Healthy blood cells take the form of round concave discs. An inherited mutation can, however, cause a proportion of them to develop into sickle-shaped cells. Individuals who inherit the sickle-cell gene from both parents suffer severe anaemia and have a shorter life expectancy. Getting the gene from only one parent, comes with the advantage of resistance to malaria, so the mutation is quite common in West Africa. So-called ‘carriers’ have a much smaller proportion of distorted red blood cells, which the parasite cannot easily infect. However, the flipside is a risk of collapse, or even sudden death, when performing strenuous physical activity. Rising adrenaline levels can cause sickle-shaped cells to clump, blocking blood flow to vital organs. This topographic image of a red blood cell from a carrier was created using atomic force microscopy. Finding causes of potentially fatal red blood cell clumping opens the field for new treatments.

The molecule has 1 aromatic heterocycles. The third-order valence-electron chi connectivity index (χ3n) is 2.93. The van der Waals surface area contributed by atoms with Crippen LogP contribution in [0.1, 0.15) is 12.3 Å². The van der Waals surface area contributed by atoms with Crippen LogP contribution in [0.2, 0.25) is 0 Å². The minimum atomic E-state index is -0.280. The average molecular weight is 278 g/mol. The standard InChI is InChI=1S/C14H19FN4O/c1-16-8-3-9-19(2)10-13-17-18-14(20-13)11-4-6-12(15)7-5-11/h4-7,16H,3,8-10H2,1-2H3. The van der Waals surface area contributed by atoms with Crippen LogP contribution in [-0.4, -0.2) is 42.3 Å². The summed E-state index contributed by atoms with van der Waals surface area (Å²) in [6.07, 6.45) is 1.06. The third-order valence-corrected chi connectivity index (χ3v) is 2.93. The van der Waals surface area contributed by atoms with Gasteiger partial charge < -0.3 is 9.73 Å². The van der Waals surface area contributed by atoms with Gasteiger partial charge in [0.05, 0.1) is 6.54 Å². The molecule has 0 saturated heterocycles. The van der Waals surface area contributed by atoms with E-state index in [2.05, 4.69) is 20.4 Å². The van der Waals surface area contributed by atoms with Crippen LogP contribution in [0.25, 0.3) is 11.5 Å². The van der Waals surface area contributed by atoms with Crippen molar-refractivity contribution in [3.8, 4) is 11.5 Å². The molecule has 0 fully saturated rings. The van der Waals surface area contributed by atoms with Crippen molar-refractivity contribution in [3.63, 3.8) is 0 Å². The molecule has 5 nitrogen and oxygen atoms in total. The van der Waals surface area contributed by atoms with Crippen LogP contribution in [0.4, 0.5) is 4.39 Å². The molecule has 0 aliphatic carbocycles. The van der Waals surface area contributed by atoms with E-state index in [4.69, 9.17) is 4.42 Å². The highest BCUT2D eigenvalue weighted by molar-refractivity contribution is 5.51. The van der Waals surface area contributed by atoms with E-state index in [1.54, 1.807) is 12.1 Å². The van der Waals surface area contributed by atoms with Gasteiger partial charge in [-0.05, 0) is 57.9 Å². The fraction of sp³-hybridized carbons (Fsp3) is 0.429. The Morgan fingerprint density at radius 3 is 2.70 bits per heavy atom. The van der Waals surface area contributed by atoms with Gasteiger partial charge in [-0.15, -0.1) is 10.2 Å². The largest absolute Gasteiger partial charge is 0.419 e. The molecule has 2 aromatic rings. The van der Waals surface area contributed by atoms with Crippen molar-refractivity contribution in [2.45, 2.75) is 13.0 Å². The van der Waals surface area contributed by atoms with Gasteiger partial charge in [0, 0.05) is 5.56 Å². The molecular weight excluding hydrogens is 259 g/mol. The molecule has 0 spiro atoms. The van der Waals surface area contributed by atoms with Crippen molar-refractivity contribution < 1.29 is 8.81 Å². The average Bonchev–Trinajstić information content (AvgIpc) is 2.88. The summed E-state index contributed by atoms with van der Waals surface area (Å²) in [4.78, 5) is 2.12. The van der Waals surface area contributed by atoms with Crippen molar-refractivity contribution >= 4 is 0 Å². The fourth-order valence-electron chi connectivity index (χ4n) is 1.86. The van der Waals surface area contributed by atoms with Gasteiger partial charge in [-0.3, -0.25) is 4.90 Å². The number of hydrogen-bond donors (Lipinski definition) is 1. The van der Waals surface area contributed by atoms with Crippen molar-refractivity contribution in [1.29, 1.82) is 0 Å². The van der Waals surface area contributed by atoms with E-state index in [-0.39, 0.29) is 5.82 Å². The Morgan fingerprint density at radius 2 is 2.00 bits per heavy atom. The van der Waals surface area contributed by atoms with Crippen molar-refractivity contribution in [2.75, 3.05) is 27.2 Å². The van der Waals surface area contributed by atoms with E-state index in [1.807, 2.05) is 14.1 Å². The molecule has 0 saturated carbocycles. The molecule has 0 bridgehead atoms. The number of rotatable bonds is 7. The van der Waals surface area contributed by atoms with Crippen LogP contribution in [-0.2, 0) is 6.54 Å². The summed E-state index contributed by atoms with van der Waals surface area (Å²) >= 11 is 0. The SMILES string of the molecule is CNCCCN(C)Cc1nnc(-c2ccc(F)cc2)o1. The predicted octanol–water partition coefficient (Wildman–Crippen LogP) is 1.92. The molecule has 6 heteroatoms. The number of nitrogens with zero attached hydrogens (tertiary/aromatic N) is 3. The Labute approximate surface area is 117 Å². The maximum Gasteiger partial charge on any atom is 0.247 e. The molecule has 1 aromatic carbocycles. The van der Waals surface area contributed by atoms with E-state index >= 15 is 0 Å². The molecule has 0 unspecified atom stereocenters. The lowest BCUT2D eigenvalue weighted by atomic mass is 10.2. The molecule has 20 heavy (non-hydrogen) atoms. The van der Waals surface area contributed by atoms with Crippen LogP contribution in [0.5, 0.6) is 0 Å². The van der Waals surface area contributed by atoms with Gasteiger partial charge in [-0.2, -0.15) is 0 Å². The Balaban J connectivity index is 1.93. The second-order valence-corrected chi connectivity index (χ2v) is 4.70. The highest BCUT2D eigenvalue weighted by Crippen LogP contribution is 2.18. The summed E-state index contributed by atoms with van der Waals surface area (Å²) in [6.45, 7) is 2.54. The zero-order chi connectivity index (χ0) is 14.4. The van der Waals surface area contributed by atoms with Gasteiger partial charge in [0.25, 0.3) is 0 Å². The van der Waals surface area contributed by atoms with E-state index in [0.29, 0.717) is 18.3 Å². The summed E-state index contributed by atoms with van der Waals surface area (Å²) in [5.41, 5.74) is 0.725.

Written by Andrew Purcell
BPoD stands for Biomedical Picture of the Day. Managed by the MRC London Institute of Medical Sciences (the new name for the MRC Clinical Sciences Centre) the website aims to engage everyone, young and old, in the wonders of biomedicine. Images are kindly provided for inclusion on this website through the generosity of scientists across the globe.